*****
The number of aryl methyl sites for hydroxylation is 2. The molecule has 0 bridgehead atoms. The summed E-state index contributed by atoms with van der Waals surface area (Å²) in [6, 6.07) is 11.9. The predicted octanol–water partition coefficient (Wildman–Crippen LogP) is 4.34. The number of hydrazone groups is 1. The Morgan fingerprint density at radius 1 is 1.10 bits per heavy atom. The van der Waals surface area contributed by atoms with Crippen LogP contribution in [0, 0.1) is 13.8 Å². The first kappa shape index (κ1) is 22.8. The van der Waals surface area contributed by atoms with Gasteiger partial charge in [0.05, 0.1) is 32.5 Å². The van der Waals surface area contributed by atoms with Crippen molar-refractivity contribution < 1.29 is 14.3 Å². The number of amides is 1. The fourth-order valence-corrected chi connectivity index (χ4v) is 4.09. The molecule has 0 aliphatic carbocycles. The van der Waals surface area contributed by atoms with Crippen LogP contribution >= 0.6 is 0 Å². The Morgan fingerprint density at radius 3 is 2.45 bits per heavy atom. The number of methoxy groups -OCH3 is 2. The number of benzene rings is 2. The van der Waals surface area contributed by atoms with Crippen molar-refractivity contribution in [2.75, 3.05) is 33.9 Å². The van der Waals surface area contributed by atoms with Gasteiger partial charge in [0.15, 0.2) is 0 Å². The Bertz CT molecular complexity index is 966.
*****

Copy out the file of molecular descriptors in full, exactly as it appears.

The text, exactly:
The number of aryl methyl sites for hydroxylation is 2. The molecule has 0 bridgehead atoms. The summed E-state index contributed by atoms with van der Waals surface area (Å²) in [6, 6.07) is 11.9. The predicted octanol–water partition coefficient (Wildman–Crippen LogP) is 4.34. The number of hydrazone groups is 1. The Morgan fingerprint density at radius 1 is 1.10 bits per heavy atom. The van der Waals surface area contributed by atoms with Crippen LogP contribution in [0, 0.1) is 13.8 Å². The first kappa shape index (κ1) is 22.8. The van der Waals surface area contributed by atoms with Gasteiger partial charge in [0.05, 0.1) is 32.5 Å². The van der Waals surface area contributed by atoms with Crippen molar-refractivity contribution < 1.29 is 14.3 Å². The number of amides is 1. The fourth-order valence-corrected chi connectivity index (χ4v) is 4.09. The molecule has 0 aliphatic carbocycles. The van der Waals surface area contributed by atoms with Crippen LogP contribution >= 0.6 is 0 Å². The Morgan fingerprint density at radius 3 is 2.45 bits per heavy atom. The number of methoxy groups -OCH3 is 2. The number of benzene rings is 2. The van der Waals surface area contributed by atoms with Crippen molar-refractivity contribution in [2.75, 3.05) is 33.9 Å². The van der Waals surface area contributed by atoms with Gasteiger partial charge in [0.15, 0.2) is 0 Å². The Bertz CT molecular complexity index is 966.